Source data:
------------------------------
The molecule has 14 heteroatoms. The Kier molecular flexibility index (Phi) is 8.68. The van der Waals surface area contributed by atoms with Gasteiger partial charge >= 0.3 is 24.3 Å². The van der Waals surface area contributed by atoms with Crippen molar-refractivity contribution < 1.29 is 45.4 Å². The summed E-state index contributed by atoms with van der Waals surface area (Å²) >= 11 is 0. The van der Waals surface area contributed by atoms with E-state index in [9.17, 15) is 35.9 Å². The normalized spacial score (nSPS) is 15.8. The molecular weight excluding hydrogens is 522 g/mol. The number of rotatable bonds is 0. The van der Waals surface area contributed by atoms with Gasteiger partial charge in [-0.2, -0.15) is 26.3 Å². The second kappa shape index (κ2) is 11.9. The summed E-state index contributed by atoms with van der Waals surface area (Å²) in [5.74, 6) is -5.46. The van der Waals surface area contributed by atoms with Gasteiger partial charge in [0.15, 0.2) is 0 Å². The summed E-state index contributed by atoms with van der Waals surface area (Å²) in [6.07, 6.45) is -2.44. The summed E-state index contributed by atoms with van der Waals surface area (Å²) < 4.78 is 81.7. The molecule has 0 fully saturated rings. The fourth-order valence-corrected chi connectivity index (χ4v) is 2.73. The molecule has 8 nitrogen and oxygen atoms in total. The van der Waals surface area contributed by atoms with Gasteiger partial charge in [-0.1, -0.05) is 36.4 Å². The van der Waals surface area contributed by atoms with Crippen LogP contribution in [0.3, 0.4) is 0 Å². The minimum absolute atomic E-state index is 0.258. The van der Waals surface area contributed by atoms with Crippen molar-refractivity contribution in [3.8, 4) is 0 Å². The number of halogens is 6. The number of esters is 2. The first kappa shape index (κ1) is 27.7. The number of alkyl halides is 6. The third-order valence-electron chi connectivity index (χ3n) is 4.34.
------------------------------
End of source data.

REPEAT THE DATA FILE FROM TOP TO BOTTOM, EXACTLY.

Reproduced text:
The molecule has 14 heteroatoms. The Kier molecular flexibility index (Phi) is 8.68. The van der Waals surface area contributed by atoms with Gasteiger partial charge >= 0.3 is 24.3 Å². The van der Waals surface area contributed by atoms with Crippen molar-refractivity contribution < 1.29 is 45.4 Å². The summed E-state index contributed by atoms with van der Waals surface area (Å²) >= 11 is 0. The van der Waals surface area contributed by atoms with E-state index in [9.17, 15) is 35.9 Å². The normalized spacial score (nSPS) is 15.8. The molecular weight excluding hydrogens is 522 g/mol. The number of rotatable bonds is 0. The van der Waals surface area contributed by atoms with Gasteiger partial charge in [-0.2, -0.15) is 26.3 Å². The second kappa shape index (κ2) is 11.9. The summed E-state index contributed by atoms with van der Waals surface area (Å²) in [5.74, 6) is -5.46. The van der Waals surface area contributed by atoms with Gasteiger partial charge in [0.15, 0.2) is 0 Å². The summed E-state index contributed by atoms with van der Waals surface area (Å²) in [6.07, 6.45) is -2.44. The summed E-state index contributed by atoms with van der Waals surface area (Å²) < 4.78 is 81.7. The molecule has 0 fully saturated rings. The fourth-order valence-corrected chi connectivity index (χ4v) is 2.73. The molecule has 8 nitrogen and oxygen atoms in total. The van der Waals surface area contributed by atoms with Gasteiger partial charge in [-0.1, -0.05) is 36.4 Å². The van der Waals surface area contributed by atoms with Crippen LogP contribution in [0.3, 0.4) is 0 Å². The minimum absolute atomic E-state index is 0.258. The van der Waals surface area contributed by atoms with Crippen molar-refractivity contribution in [3.8, 4) is 0 Å². The number of halogens is 6. The number of esters is 2. The first kappa shape index (κ1) is 27.7. The number of alkyl halides is 6. The third-order valence-electron chi connectivity index (χ3n) is 4.34.